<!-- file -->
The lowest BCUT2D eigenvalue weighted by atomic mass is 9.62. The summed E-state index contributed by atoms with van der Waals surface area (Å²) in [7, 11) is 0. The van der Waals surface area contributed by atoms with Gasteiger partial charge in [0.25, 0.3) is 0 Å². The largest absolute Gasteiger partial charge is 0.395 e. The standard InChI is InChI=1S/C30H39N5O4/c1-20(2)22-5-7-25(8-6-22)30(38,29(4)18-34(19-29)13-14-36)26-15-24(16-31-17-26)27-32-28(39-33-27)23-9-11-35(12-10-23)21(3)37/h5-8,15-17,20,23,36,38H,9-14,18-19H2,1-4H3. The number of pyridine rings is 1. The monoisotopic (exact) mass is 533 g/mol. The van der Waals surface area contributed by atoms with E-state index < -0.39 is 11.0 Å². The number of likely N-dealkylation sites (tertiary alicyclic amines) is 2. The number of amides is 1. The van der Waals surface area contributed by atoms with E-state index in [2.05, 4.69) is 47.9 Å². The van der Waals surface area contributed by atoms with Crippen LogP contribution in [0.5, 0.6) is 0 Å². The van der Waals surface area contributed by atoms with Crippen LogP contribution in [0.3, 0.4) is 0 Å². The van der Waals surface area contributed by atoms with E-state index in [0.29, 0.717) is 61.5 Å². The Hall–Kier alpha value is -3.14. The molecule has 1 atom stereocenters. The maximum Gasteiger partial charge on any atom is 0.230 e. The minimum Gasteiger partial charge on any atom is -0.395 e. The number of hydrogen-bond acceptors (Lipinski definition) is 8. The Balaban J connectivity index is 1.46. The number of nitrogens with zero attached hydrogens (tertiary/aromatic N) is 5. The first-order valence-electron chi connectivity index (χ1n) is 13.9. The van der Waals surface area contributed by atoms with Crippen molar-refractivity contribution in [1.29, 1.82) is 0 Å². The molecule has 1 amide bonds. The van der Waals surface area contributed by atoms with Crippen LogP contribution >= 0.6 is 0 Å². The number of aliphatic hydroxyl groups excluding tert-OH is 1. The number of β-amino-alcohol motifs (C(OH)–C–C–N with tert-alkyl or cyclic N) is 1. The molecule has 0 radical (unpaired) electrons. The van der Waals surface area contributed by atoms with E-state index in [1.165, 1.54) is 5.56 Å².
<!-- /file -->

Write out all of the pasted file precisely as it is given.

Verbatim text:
The lowest BCUT2D eigenvalue weighted by atomic mass is 9.62. The summed E-state index contributed by atoms with van der Waals surface area (Å²) in [7, 11) is 0. The van der Waals surface area contributed by atoms with Gasteiger partial charge in [0.25, 0.3) is 0 Å². The largest absolute Gasteiger partial charge is 0.395 e. The standard InChI is InChI=1S/C30H39N5O4/c1-20(2)22-5-7-25(8-6-22)30(38,29(4)18-34(19-29)13-14-36)26-15-24(16-31-17-26)27-32-28(39-33-27)23-9-11-35(12-10-23)21(3)37/h5-8,15-17,20,23,36,38H,9-14,18-19H2,1-4H3. The number of pyridine rings is 1. The monoisotopic (exact) mass is 533 g/mol. The van der Waals surface area contributed by atoms with E-state index < -0.39 is 11.0 Å². The number of likely N-dealkylation sites (tertiary alicyclic amines) is 2. The number of amides is 1. The van der Waals surface area contributed by atoms with E-state index in [2.05, 4.69) is 47.9 Å². The van der Waals surface area contributed by atoms with Crippen LogP contribution in [0.5, 0.6) is 0 Å². The van der Waals surface area contributed by atoms with Crippen LogP contribution in [0.3, 0.4) is 0 Å². The van der Waals surface area contributed by atoms with E-state index in [0.29, 0.717) is 61.5 Å². The Hall–Kier alpha value is -3.14. The molecule has 1 atom stereocenters. The maximum Gasteiger partial charge on any atom is 0.230 e. The minimum Gasteiger partial charge on any atom is -0.395 e. The number of hydrogen-bond acceptors (Lipinski definition) is 8. The Balaban J connectivity index is 1.46. The number of nitrogens with zero attached hydrogens (tertiary/aromatic N) is 5. The first-order valence-electron chi connectivity index (χ1n) is 13.9. The van der Waals surface area contributed by atoms with Crippen molar-refractivity contribution in [1.29, 1.82) is 0 Å². The molecule has 1 amide bonds. The van der Waals surface area contributed by atoms with Crippen LogP contribution >= 0.6 is 0 Å². The number of aliphatic hydroxyl groups excluding tert-OH is 1. The number of β-amino-alcohol motifs (C(OH)–C–C–N with tert-alkyl or cyclic N) is 1. The molecule has 0 radical (unpaired) electrons. The van der Waals surface area contributed by atoms with E-state index in [1.165, 1.54) is 5.56 Å².